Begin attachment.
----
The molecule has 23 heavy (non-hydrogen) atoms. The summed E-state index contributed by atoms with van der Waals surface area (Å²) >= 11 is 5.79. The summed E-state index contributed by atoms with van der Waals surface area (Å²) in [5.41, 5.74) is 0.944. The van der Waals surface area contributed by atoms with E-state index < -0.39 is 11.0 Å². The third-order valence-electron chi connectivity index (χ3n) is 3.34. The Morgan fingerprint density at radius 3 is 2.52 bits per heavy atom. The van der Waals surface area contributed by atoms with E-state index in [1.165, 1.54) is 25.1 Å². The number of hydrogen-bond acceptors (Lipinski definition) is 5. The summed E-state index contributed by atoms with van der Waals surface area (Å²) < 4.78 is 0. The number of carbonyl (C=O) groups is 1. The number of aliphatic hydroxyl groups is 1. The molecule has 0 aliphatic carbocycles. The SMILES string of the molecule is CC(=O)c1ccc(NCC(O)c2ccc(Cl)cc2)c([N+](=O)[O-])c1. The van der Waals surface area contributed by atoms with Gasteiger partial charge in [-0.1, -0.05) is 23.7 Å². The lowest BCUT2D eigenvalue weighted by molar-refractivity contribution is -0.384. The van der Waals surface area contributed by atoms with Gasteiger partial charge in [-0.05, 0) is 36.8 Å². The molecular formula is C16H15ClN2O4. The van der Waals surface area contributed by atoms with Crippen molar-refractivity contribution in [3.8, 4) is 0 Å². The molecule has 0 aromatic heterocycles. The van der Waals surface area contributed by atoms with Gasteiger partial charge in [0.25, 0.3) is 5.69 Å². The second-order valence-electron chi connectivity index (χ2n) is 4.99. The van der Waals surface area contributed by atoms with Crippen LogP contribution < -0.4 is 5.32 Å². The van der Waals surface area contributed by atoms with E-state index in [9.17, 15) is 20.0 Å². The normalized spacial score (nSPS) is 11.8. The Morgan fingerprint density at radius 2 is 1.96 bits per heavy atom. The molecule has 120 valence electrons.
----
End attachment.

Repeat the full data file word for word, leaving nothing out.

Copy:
The molecule has 23 heavy (non-hydrogen) atoms. The summed E-state index contributed by atoms with van der Waals surface area (Å²) >= 11 is 5.79. The summed E-state index contributed by atoms with van der Waals surface area (Å²) in [5.41, 5.74) is 0.944. The van der Waals surface area contributed by atoms with E-state index < -0.39 is 11.0 Å². The third-order valence-electron chi connectivity index (χ3n) is 3.34. The Morgan fingerprint density at radius 3 is 2.52 bits per heavy atom. The van der Waals surface area contributed by atoms with E-state index in [1.165, 1.54) is 25.1 Å². The number of hydrogen-bond acceptors (Lipinski definition) is 5. The summed E-state index contributed by atoms with van der Waals surface area (Å²) < 4.78 is 0. The number of carbonyl (C=O) groups is 1. The number of aliphatic hydroxyl groups is 1. The molecule has 0 aliphatic carbocycles. The SMILES string of the molecule is CC(=O)c1ccc(NCC(O)c2ccc(Cl)cc2)c([N+](=O)[O-])c1. The van der Waals surface area contributed by atoms with Gasteiger partial charge in [-0.1, -0.05) is 23.7 Å². The lowest BCUT2D eigenvalue weighted by molar-refractivity contribution is -0.384. The van der Waals surface area contributed by atoms with Gasteiger partial charge in [-0.05, 0) is 36.8 Å². The molecular formula is C16H15ClN2O4. The van der Waals surface area contributed by atoms with Crippen molar-refractivity contribution in [3.8, 4) is 0 Å². The molecule has 0 aromatic heterocycles. The van der Waals surface area contributed by atoms with Gasteiger partial charge in [0.25, 0.3) is 5.69 Å². The second-order valence-electron chi connectivity index (χ2n) is 4.99. The van der Waals surface area contributed by atoms with Crippen LogP contribution < -0.4 is 5.32 Å². The van der Waals surface area contributed by atoms with E-state index in [9.17, 15) is 20.0 Å². The normalized spacial score (nSPS) is 11.8. The Morgan fingerprint density at radius 2 is 1.96 bits per heavy atom. The molecule has 120 valence electrons.